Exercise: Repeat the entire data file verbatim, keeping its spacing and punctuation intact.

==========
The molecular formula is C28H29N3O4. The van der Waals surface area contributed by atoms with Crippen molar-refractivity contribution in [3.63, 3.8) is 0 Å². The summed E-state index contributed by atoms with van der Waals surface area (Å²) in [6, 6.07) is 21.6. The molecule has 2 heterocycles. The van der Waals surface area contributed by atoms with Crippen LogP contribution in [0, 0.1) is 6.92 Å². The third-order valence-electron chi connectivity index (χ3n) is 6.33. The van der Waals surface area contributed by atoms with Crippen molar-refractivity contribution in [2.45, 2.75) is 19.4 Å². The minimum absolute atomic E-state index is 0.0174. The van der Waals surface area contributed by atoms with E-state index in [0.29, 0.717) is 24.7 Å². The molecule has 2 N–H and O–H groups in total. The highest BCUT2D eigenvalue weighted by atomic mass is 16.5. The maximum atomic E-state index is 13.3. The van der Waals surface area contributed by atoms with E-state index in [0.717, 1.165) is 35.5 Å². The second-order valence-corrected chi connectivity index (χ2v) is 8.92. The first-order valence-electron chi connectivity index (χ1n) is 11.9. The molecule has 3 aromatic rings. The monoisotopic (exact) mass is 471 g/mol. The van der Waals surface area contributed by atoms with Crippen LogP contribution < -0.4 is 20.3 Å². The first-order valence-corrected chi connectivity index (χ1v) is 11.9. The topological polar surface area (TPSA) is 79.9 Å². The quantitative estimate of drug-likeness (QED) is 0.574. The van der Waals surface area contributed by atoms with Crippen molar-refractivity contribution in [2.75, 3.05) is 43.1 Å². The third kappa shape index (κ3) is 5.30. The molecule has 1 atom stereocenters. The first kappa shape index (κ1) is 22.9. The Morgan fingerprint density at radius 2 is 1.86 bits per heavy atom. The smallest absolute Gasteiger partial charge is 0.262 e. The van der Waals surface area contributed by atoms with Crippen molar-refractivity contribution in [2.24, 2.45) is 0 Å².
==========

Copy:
The molecular formula is C28H29N3O4. The van der Waals surface area contributed by atoms with Crippen molar-refractivity contribution in [3.63, 3.8) is 0 Å². The summed E-state index contributed by atoms with van der Waals surface area (Å²) in [6, 6.07) is 21.6. The molecule has 2 heterocycles. The van der Waals surface area contributed by atoms with Crippen LogP contribution in [0, 0.1) is 6.92 Å². The third-order valence-electron chi connectivity index (χ3n) is 6.33. The van der Waals surface area contributed by atoms with Crippen molar-refractivity contribution in [2.45, 2.75) is 19.4 Å². The minimum absolute atomic E-state index is 0.0174. The van der Waals surface area contributed by atoms with E-state index in [0.29, 0.717) is 24.7 Å². The molecule has 2 N–H and O–H groups in total. The highest BCUT2D eigenvalue weighted by atomic mass is 16.5. The maximum atomic E-state index is 13.3. The van der Waals surface area contributed by atoms with E-state index in [0.717, 1.165) is 35.5 Å². The second-order valence-corrected chi connectivity index (χ2v) is 8.92. The first-order valence-electron chi connectivity index (χ1n) is 11.9. The molecule has 3 aromatic rings. The monoisotopic (exact) mass is 471 g/mol. The van der Waals surface area contributed by atoms with Crippen LogP contribution < -0.4 is 20.3 Å². The first-order valence-corrected chi connectivity index (χ1v) is 11.9. The topological polar surface area (TPSA) is 79.9 Å². The quantitative estimate of drug-likeness (QED) is 0.574. The van der Waals surface area contributed by atoms with Crippen molar-refractivity contribution in [2.75, 3.05) is 43.1 Å². The third kappa shape index (κ3) is 5.30. The molecule has 1 atom stereocenters. The first kappa shape index (κ1) is 22.9. The Morgan fingerprint density at radius 2 is 1.86 bits per heavy atom. The smallest absolute Gasteiger partial charge is 0.262 e. The van der Waals surface area contributed by atoms with Crippen molar-refractivity contribution in [2.24, 2.45) is 0 Å².